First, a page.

One of two rampaging pit bulls was shot by cops in East Boston yesterday after it bit a 14-year-old boy in the buttocks, mauled and killed a cat and frightened residents — all just weeks before a city law requiring the breed to be muzzled in public will be revoked.
“These two dogs terrorized the neighbourhood … Theyhad already lashed out and bit a young boy and a cat. If we didn’t take a shot at the dog, who knows who else would have been bit,” Boston Police Superintendent William Evans said at the scene.Boston City Councilor Rob Consalvo, who drafted the city’s pit bull control law six years ago, said the city should brace for more pit mull mayhem as the state’s new animal cruelty law goes into effect Nov. 1, wiping muzzling rules off the books.
“This is a scene that’s going to get replayed over and over again when we don’t have an ordinance in place that gives police and animal control the tools to control this,” Consalvo said.
The new animal rights bill signed into law by Gov. Deval Patrick blocks municipalities from creating any “breed specific” rules.
The Hub’s lame duck law requires owners to register pit bulls, keep dogs muzzled in public and post “beware of dog” signs on their property. It also bars residents from housing more than two pit bulls. Similar laws in Lowell, Canton, Winthrop and elsewhere will also be nullified.
Yesterday, two pit bulls — Max and Bruin — chewed and clawed their way through a screen and jumped out an open first-floor window of their owner’s Sumner Street apartment while the couple was dining out. The dogs then went on their rampage.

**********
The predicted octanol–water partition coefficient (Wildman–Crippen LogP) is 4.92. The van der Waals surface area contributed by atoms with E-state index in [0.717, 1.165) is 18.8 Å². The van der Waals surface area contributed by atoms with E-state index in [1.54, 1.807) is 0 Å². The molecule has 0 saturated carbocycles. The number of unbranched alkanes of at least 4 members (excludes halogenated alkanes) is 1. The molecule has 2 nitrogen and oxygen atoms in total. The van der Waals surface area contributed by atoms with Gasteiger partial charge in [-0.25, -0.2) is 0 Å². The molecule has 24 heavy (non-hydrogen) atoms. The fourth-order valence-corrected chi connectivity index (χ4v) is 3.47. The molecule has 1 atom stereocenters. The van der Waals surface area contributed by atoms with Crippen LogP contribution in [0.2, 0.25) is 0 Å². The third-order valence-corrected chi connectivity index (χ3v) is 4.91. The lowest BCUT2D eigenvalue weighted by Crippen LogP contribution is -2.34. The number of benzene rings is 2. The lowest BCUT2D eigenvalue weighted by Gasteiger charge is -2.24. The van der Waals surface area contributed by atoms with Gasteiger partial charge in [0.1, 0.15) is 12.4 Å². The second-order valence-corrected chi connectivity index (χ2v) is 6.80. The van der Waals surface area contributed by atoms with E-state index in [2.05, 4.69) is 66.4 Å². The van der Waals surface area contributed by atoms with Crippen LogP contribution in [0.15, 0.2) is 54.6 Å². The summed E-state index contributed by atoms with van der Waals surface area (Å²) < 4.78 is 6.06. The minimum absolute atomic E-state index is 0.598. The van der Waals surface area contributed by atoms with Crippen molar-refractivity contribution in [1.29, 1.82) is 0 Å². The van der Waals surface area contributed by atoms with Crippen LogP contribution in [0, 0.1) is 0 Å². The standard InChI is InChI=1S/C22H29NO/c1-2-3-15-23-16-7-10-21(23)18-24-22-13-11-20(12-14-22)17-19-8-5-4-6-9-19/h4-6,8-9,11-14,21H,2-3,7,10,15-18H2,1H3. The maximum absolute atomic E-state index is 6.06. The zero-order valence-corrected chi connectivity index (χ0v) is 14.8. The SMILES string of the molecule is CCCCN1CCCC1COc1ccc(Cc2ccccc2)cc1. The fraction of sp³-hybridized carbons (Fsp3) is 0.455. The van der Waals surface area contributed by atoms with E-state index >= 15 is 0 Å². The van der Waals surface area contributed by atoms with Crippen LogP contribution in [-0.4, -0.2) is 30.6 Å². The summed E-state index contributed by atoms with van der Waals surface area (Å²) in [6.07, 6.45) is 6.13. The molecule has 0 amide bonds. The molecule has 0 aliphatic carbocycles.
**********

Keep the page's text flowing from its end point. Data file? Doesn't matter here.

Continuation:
After police shot and wounded Bruin at the corner of Maverick and Cottage streets, the dog ran a block away and had to be cornered by cops in a driveway. Max ran home.
Louis Gizzi, 85, was sweeping his deck at his Everett Street home when the dogs ran up to him.
“It snarled at me. He came after me. One dog spotted the cat and chased him out of the yard. He killed him. He shook him so hard I thought it was a rag doll at first,” said Rizzi, who used his broom to smack one of the pit bulls in the snout. “If it wasn’t for the broom, I think they would have attacked me.”
Calvin Clemons, 24, and his wife, Amanda Bright, 22, questioned why the police had to shoot their dog.
“I know he wouldn’t hurt anybody. He’s only a puppy,” said a teary-eyed Bright, 22. “Everybody thinks just because it’s a pit pull, he’s a vicious dog.”
Neighbour John Rizzo, 26, disagreed, saying the pit bulls have gone on the run before.
“They came up to our porch barking, pinning my wife inside with a 2-month-old baby in her arms,” he said. “They are menacing, big dogs … Without muzzles and leashes these dogs can’t be controlled. They need to reconsider that law.”